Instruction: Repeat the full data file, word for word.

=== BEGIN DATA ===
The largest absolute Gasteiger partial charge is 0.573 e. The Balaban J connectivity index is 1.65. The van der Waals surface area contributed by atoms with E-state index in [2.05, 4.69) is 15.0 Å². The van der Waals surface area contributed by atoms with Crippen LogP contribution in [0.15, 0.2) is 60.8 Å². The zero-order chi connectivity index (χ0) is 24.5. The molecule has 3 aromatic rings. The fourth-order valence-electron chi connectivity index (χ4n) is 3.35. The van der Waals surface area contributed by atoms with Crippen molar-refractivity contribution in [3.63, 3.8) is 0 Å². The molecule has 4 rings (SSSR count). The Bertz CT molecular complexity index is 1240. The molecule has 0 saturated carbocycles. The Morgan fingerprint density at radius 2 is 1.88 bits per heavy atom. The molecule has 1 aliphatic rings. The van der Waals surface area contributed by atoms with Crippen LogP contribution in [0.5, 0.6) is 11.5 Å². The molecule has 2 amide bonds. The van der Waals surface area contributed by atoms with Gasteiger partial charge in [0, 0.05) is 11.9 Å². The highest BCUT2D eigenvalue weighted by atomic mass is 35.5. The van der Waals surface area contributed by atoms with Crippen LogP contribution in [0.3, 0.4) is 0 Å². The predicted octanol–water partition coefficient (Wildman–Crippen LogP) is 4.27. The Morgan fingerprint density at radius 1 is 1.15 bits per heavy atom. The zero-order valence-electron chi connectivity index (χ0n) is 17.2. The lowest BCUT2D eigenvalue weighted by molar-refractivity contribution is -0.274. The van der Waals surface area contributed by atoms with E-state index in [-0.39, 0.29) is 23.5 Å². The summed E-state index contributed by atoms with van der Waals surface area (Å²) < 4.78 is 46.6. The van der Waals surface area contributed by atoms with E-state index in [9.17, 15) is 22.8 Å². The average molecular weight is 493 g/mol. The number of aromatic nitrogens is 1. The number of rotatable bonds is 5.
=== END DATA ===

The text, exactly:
The largest absolute Gasteiger partial charge is 0.573 e. The Balaban J connectivity index is 1.65. The van der Waals surface area contributed by atoms with E-state index in [2.05, 4.69) is 15.0 Å². The van der Waals surface area contributed by atoms with Crippen LogP contribution in [0.15, 0.2) is 60.8 Å². The zero-order chi connectivity index (χ0) is 24.5. The molecule has 3 aromatic rings. The fourth-order valence-electron chi connectivity index (χ4n) is 3.35. The van der Waals surface area contributed by atoms with Crippen molar-refractivity contribution in [3.63, 3.8) is 0 Å². The molecule has 4 rings (SSSR count). The Bertz CT molecular complexity index is 1240. The molecule has 0 saturated carbocycles. The Morgan fingerprint density at radius 2 is 1.88 bits per heavy atom. The molecule has 1 aliphatic rings. The van der Waals surface area contributed by atoms with Crippen LogP contribution in [0.5, 0.6) is 11.5 Å². The molecule has 2 amide bonds. The van der Waals surface area contributed by atoms with Gasteiger partial charge in [0, 0.05) is 11.9 Å². The highest BCUT2D eigenvalue weighted by atomic mass is 35.5. The van der Waals surface area contributed by atoms with Crippen LogP contribution in [0.3, 0.4) is 0 Å². The predicted octanol–water partition coefficient (Wildman–Crippen LogP) is 4.27. The Morgan fingerprint density at radius 1 is 1.15 bits per heavy atom. The zero-order valence-electron chi connectivity index (χ0n) is 17.2. The lowest BCUT2D eigenvalue weighted by molar-refractivity contribution is -0.274. The van der Waals surface area contributed by atoms with E-state index in [-0.39, 0.29) is 23.5 Å². The summed E-state index contributed by atoms with van der Waals surface area (Å²) < 4.78 is 46.6. The van der Waals surface area contributed by atoms with E-state index in [9.17, 15) is 22.8 Å². The average molecular weight is 493 g/mol. The number of aromatic nitrogens is 1. The number of rotatable bonds is 5.